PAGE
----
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His & Her Open-Heart Surgery

Not Just One Surgery, but Two

In the emergency room, doctors told Tina she had suffered a heart attack and had triple vessel coronary disease. As she was wheeled away for a heart catheterization, Bob started to panic.
           
“We never spend time away from each other, and as I saw her being taken from me, I got even more upset,” he says. “When the results confirmed that she needed heart surgery, I almost collapsed. I kept thinking, ‘This can’t be happening. I can’t lose my bride.’”
           
With each step, Bob started to feel even more discomfort in his chest, became short of breath, and began to profusely perspire. As he rounded the corner outside Tina’s hospital room, a nurse asked him what was wrong. He couldn’t answer.
           
The team of nurses immediately set Bob in a wheelchair and whisked him to the emergency room where he was diagnosed with acute coronary syndrome. An emergency heart catheterization was performed. “Some 90 percent of his left main coronary artery was blocked, necessitating coronary artery bypass,” says Addonizio, also the surgical director of the hospital’s Porter Institute of Valvular Heart Disease.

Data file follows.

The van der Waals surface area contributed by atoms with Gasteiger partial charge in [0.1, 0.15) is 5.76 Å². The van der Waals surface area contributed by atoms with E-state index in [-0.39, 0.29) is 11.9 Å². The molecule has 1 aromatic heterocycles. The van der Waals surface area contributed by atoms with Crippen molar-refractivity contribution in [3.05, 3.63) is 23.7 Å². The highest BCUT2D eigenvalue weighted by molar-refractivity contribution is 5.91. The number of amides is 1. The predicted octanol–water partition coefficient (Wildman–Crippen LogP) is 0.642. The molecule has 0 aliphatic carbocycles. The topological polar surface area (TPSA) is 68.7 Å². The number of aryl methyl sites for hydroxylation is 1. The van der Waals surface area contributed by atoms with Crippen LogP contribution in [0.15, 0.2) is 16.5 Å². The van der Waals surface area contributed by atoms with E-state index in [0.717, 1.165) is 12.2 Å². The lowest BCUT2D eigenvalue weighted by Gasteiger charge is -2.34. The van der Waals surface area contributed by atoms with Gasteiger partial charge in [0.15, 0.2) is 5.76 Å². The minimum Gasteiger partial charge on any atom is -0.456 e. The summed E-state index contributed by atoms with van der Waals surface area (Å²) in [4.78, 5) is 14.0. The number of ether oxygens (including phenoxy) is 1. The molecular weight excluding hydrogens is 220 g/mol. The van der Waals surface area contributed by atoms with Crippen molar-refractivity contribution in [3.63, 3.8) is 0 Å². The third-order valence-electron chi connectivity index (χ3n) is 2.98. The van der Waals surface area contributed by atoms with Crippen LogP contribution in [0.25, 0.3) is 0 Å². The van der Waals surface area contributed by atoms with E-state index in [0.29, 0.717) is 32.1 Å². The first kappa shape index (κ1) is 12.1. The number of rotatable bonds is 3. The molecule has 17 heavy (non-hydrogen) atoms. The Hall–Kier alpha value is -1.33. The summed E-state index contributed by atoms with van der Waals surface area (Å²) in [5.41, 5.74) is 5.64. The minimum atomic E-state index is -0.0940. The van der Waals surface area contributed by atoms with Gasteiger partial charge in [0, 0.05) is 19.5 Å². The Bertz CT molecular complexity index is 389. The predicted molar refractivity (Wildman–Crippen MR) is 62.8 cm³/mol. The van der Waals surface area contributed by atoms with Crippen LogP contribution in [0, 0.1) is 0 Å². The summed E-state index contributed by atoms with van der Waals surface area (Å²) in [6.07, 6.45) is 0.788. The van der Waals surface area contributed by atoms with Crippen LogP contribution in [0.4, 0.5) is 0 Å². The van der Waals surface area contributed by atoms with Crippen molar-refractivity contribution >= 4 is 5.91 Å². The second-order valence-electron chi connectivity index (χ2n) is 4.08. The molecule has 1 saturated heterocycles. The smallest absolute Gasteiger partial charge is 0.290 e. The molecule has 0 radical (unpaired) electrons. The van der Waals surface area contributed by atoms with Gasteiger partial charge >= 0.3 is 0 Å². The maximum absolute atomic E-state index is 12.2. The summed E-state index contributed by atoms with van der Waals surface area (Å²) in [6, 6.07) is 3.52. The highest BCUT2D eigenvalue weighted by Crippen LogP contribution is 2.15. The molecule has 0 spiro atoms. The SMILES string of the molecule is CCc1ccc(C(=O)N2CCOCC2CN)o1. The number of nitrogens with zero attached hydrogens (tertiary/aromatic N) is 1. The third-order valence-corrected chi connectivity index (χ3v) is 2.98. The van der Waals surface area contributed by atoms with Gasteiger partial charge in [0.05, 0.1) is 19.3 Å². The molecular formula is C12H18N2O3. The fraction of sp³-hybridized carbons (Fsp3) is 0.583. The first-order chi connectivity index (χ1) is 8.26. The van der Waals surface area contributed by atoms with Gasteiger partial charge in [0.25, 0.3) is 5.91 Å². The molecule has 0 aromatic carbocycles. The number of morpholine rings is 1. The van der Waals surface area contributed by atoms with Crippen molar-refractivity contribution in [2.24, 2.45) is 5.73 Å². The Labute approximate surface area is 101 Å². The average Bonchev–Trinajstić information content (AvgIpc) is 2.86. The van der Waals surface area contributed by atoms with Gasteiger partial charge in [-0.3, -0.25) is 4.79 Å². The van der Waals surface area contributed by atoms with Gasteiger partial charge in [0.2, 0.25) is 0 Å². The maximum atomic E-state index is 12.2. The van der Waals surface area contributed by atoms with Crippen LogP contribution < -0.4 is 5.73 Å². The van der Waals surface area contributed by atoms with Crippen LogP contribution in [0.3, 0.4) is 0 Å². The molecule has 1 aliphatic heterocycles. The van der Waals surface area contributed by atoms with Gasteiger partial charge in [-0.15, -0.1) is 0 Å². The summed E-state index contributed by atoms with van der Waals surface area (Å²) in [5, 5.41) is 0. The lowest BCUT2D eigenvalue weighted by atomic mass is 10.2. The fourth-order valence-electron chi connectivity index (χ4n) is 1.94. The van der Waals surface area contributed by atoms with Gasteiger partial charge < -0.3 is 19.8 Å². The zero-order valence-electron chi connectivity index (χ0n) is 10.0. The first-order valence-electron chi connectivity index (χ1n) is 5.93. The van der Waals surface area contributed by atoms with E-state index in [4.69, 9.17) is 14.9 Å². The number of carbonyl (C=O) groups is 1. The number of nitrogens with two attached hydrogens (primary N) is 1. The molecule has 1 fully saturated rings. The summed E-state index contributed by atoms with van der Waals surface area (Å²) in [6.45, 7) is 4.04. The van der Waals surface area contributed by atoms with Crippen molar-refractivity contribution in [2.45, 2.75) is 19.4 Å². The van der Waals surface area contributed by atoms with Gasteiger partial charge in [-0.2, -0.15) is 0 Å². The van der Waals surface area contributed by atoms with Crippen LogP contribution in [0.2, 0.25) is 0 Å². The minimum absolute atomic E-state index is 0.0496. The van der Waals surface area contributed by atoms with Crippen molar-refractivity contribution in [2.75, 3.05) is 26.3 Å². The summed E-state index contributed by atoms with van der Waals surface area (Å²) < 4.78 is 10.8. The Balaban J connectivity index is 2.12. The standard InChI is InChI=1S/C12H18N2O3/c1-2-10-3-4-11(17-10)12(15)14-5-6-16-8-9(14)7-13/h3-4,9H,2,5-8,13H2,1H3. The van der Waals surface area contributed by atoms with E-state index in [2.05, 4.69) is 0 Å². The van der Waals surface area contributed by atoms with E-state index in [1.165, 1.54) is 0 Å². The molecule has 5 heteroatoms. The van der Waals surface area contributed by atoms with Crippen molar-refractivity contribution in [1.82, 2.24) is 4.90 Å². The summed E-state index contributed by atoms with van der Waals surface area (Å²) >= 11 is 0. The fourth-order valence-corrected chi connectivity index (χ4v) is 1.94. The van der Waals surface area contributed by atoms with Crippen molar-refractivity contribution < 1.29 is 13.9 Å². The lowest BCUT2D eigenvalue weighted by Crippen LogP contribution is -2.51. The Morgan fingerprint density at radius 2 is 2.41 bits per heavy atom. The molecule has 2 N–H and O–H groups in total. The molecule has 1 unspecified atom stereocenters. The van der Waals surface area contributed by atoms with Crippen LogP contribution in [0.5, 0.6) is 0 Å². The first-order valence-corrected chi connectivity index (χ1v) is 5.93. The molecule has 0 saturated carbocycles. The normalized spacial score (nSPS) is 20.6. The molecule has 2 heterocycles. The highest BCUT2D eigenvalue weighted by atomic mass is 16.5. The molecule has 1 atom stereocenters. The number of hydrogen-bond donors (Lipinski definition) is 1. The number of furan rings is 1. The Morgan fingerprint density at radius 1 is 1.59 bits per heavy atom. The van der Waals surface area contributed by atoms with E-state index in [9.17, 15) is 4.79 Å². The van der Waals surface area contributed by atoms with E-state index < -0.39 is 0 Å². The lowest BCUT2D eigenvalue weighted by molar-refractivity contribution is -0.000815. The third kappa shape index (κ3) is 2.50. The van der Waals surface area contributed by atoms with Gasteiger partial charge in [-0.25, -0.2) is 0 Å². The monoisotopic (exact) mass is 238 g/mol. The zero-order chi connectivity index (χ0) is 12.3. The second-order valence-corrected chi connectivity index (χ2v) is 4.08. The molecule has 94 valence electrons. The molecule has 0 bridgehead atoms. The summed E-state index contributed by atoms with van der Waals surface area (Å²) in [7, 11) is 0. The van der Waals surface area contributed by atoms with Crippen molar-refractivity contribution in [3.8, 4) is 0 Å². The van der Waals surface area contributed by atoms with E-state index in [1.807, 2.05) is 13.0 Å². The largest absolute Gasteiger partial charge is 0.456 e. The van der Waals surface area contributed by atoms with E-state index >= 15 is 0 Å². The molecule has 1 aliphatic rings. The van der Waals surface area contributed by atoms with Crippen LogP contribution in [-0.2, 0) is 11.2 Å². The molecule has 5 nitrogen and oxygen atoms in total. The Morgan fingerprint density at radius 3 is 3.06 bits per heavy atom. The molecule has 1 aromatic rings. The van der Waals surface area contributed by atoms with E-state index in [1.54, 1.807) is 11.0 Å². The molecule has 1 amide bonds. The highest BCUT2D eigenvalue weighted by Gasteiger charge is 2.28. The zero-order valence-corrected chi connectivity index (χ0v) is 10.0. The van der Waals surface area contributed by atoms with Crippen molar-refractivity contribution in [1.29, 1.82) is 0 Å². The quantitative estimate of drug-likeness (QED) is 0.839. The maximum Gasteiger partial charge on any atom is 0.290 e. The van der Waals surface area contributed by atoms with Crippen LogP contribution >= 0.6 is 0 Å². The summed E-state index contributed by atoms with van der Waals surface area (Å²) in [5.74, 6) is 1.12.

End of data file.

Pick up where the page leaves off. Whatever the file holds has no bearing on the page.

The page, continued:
Having a husband and wife facing surgery at the same time presented a problem for the hospital. Just when doctors had stabilized Tina, her husband was taken into emergency surgery. “Our job was to keep her stable while he was rushed to surgery,” Addonizio says. “Then, we had to keep him stable as he recuperated knowing that she was having her surgery after him.”

Tina learned the news about her husband just before he entered surgery. Two days later, Tina underwent surgery. They recuperated in rooms next to each other in the cardiac care unit. “As soon as we could, we had nurses wheel us into each other’s rooms so we could recuperate and eat our meals together,” Bob says. “We haven’t been apart since.”

Continued on Page 3: Life After Heart Surgery
 
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